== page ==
"We aim to establish three levels of standards: reference standards, concept standards, and specific standards. From drafting to final approval, development of an ISPM takes at least 12 months. Work on ISPMs may be initiated by the IPPC Secretariat according to specifications set by the ICPM, or drafts may be submitted by national or regional plant protection organizations. Draft standards are reviewed by the ICPM's Standards Committee and circulated to all member governments for comments before they are submitted to the ICPM for final adoption.
How many standards have been adopted so far?
Since 1993, we have taken 13 standards through to final adoption and another five are in development. Among the most important ones adopted so far are principles of plant quarantine as related to international trade, guidelines for pest risk analysis, a glossary of phytosanitary terms, requirements for the establishment of pest free areas, and a code of conduct for the import and release of biological control agents. As additional standards are added and still greater detail is agreed upon, they will become increasingly more valuable. However, this framework of standards is already very useful to national plant protection organizations, particularly where pest management systems and regulatory decisionmaking have an important role in trade.
"By using standards to the extent possible for designing and implementing phytosanitary systems, countries reduce the level of analytical resources needed to design systems that can be expected to withstand the scrutiny of trading partners and also meet the obligations of governments under the IPPC and the SPS Agreement. The standards serve not only as models for developing measures, but also as reference points for evaluating or challenging measures."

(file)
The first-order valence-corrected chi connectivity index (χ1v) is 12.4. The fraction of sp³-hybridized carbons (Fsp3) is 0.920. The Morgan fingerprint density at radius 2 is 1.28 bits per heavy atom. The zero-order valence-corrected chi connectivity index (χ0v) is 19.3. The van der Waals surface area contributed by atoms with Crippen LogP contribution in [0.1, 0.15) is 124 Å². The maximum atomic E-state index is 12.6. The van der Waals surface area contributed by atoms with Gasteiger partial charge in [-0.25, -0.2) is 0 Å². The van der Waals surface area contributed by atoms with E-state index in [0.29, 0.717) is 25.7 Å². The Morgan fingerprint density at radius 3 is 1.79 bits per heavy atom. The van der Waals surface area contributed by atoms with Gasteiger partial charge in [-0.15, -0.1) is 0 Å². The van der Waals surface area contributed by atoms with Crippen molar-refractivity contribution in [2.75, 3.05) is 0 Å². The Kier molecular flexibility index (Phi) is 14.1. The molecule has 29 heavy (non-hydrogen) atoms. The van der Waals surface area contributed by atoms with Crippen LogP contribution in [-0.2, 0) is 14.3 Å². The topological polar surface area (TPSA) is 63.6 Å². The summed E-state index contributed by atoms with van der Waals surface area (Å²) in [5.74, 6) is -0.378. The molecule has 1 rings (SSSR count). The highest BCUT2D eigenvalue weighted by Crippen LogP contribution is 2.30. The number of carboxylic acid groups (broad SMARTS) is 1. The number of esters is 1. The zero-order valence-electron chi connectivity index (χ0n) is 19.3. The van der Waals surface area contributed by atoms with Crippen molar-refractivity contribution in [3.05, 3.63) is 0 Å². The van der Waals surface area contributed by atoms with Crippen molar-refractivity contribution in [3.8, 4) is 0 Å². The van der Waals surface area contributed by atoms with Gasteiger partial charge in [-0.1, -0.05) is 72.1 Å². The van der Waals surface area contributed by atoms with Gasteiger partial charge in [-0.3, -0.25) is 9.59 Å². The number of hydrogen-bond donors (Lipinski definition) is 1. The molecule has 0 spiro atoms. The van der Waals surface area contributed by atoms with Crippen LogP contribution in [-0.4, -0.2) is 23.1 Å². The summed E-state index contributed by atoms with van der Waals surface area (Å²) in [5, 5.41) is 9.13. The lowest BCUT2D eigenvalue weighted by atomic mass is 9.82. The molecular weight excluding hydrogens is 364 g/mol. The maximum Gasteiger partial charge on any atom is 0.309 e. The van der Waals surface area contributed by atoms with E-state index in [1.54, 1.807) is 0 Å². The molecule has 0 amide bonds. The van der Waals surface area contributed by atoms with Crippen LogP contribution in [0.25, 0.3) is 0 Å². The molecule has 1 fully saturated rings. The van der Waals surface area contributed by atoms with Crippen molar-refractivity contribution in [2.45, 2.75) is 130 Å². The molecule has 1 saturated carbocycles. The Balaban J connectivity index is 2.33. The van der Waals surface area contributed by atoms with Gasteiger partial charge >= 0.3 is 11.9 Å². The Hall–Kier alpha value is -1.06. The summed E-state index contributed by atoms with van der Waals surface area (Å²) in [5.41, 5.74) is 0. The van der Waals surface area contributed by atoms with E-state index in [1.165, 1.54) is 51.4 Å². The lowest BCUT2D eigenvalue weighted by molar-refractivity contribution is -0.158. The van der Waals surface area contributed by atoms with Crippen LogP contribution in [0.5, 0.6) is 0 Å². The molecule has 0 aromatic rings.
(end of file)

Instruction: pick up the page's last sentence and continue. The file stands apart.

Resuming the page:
IPPC is also playing a greater role in international cooperation on biosecurity and the environment. How did that come about?
"The IPPC applies not only to protection of cultivated plants and plant products. Its mandate extends to the protection of natural flora and organisms that can cause indirect damage to plants, including invasive species such as weeds. The Convention therefore provides a framework for dealing with two important components of the Convention on Biological Diversity [CBD] - biosafety involving living modified organisms [LMOs] that result from biotechnology, and protection from invasive alien species that threaten ecosystems, habitats or species.
"In coordination with the CBD, a working group of the Interim Commission on Phytosanitary Measures is developing a detailed specification for a standard on pest risk analysis for LMOs and has identified several potential phytosanitary risks. The CBD has welcomed the recommendation for an ISPM on living modified organisms and will cooperate with the IPPC in developing an international standard for pest risk analysis involving LMOs. On invasive alien species, the ICPM is clarifying terminology, concepts and responsibilities in order to avoid inconsistencies in the areas of overlap between the environmental and phytosanitary frameworks. IPPC standards are being reviewed to ensure that they address environmental risks of plant pests adequately, and a supplementary standard on pest risk analysis is planned with a focus on environmental risk."